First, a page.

At that time, the themes of Chinese music were no longer about family and emotions, and the decadent artistic style also disappeared. Instead, the patriotism for fighting the common enemy became a popular theme, producing a series of classic songs such as “Song of the Great Wall” and “Song for the Northeast Anti-Japanese Army.” 
 
After the founding of the People’s Republic of China, folk songs as a mainstream literary form of workers and peasants continued to flourish in daily life. Therefore, in the nearly four decades from the late 1930s to the late 1970s, folk songs were closely associated with politics, and collective creation was common. Folk songs of this period can be called revolutionary songs.
 
Campus folk songs
Yang Xian’s modern folk concert in 1975 showcased 21 songs of poetry set to music, attracting a group of young intellectuals to join the “write their own songs” movement. There was also the Tamkang Event, an incident that earned its name when Li Shuangze asked the audience “Where are our own songs?” in a 1976 Western music concert at Tamkang University. Then Yu Guangzhong defended the legality of modern folk songs, Tao Xiaoqing, Yang Xian, Ara Kimbo and Wu Chuchu released the folk album “Our Song,” and the magazine China Tide was published. This series of events underlined campus folk songs as an irreversible trend in the late 1970s. 
 
If we say the early 20th century witnessed the transition of traditional to modern folk songs and an enlightenment era for modern folk songs, then the Taiwanese folk song movement in the 1970s could be said to represent the shift from epic folk songs to a new wave of folk songs full of personality. It could also be regarded as the enlightenment era for contemporary folk songs, containing the enthusiastic and deep thoughts of young intellectuals. Moreover, the communication pattern of “one to many” was established, marking the growth of folk song idols.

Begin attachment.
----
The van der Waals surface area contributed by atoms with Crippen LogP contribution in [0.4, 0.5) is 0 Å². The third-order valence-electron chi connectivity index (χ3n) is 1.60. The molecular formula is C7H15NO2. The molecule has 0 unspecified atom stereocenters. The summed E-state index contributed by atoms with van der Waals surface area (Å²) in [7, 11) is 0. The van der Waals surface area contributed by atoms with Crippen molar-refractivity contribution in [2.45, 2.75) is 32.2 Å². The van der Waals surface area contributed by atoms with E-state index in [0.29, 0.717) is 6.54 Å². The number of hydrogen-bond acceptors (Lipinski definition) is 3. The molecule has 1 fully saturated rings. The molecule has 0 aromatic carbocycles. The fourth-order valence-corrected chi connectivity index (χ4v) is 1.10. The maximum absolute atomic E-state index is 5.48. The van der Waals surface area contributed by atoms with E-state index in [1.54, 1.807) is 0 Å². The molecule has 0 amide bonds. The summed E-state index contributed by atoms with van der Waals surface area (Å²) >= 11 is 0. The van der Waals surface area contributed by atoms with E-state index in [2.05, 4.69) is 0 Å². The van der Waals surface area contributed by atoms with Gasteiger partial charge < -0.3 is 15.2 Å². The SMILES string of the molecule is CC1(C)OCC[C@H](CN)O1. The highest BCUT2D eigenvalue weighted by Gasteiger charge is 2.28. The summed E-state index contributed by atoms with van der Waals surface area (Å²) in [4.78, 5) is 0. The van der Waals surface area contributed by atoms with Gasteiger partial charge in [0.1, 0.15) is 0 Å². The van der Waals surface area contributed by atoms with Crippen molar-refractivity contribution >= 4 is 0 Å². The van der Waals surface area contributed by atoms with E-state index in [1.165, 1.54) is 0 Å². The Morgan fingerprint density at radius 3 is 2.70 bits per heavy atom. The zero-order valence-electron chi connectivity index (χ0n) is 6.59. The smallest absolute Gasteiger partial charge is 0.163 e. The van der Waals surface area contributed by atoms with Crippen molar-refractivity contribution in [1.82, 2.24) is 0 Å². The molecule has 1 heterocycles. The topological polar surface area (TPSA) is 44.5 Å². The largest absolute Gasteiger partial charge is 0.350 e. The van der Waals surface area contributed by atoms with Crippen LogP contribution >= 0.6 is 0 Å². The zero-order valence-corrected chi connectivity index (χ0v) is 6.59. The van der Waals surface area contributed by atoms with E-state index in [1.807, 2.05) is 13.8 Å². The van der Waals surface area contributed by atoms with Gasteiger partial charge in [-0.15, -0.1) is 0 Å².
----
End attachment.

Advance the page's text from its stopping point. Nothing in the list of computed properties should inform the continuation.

In the early 1980s, the reform and opening up and the development of cross-Strait relations as a historical context directly impacted the trend of contemporary folk songs. The integration of mainland folk music with that in Taiwan, Hong Kong and the West began to take a secular turn. 
 
A large number of folk idols, such as Cheng Yuan, Tao Xiaoqing, Lao Lang and Gao Xiaosong, stepped onto the stage, signaling the arrival of the era of secularization and consumerism. As the main force of folk song creation, young people stood at the center of this historical stage and pursued diverse, delicate, rebellious and authentic forms of expression. Therefore, campus folk songs gained their distinctive signature and became a unique music genre in the new era.
 
Since the 1990s, campus folk songs have grown into an independent music genre that sustains its popularity still today. Contemporary campus folk songs not only meet the demand of marketization and market consumption, but also meet the needs of musicians to pursue individuality and personality, forming a unique style and characteristics.
 
Cao Zhiwei is from the School of Journalism at Nanjing University of Finance and Economics.
 
edited by YANG XUE